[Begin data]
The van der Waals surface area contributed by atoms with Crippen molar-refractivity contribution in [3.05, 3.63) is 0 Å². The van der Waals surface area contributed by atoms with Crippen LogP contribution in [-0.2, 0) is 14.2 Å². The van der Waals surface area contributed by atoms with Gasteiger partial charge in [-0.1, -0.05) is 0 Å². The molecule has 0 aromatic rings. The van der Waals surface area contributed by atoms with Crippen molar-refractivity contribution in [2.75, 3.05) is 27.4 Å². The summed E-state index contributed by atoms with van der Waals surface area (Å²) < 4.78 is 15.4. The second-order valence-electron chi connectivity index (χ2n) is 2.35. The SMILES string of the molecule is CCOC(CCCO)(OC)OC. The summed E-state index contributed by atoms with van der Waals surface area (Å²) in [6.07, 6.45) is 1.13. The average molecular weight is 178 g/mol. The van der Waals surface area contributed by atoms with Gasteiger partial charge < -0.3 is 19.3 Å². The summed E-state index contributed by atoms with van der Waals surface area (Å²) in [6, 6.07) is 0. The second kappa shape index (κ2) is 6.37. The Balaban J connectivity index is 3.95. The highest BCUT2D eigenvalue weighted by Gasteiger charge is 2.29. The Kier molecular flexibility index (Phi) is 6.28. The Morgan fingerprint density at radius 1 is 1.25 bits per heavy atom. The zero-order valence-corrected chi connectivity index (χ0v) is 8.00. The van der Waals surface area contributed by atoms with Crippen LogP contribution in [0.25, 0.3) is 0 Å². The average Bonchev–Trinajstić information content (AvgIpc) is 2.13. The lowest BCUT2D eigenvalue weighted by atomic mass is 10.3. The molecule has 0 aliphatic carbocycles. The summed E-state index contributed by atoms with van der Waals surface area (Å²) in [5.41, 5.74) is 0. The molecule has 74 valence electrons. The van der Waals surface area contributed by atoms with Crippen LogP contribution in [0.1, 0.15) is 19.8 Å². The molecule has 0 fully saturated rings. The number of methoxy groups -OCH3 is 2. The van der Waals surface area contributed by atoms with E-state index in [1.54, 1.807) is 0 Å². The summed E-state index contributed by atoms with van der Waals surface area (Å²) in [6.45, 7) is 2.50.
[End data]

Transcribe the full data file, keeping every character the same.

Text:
The van der Waals surface area contributed by atoms with Crippen molar-refractivity contribution in [3.05, 3.63) is 0 Å². The van der Waals surface area contributed by atoms with Crippen LogP contribution in [-0.2, 0) is 14.2 Å². The van der Waals surface area contributed by atoms with Gasteiger partial charge in [-0.1, -0.05) is 0 Å². The molecule has 0 aromatic rings. The van der Waals surface area contributed by atoms with Crippen molar-refractivity contribution in [2.75, 3.05) is 27.4 Å². The summed E-state index contributed by atoms with van der Waals surface area (Å²) < 4.78 is 15.4. The second-order valence-electron chi connectivity index (χ2n) is 2.35. The SMILES string of the molecule is CCOC(CCCO)(OC)OC. The summed E-state index contributed by atoms with van der Waals surface area (Å²) in [6.07, 6.45) is 1.13. The average molecular weight is 178 g/mol. The van der Waals surface area contributed by atoms with Gasteiger partial charge < -0.3 is 19.3 Å². The summed E-state index contributed by atoms with van der Waals surface area (Å²) in [6, 6.07) is 0. The second kappa shape index (κ2) is 6.37. The Balaban J connectivity index is 3.95. The highest BCUT2D eigenvalue weighted by Gasteiger charge is 2.29. The Kier molecular flexibility index (Phi) is 6.28. The Morgan fingerprint density at radius 1 is 1.25 bits per heavy atom. The zero-order valence-corrected chi connectivity index (χ0v) is 8.00. The van der Waals surface area contributed by atoms with Crippen LogP contribution in [0.25, 0.3) is 0 Å². The average Bonchev–Trinajstić information content (AvgIpc) is 2.13. The lowest BCUT2D eigenvalue weighted by atomic mass is 10.3. The molecule has 0 aliphatic carbocycles. The summed E-state index contributed by atoms with van der Waals surface area (Å²) in [5.41, 5.74) is 0. The molecule has 74 valence electrons. The van der Waals surface area contributed by atoms with Crippen LogP contribution in [0.1, 0.15) is 19.8 Å². The molecule has 0 fully saturated rings. The number of methoxy groups -OCH3 is 2. The van der Waals surface area contributed by atoms with E-state index in [1.54, 1.807) is 0 Å². The summed E-state index contributed by atoms with van der Waals surface area (Å²) in [6.45, 7) is 2.50.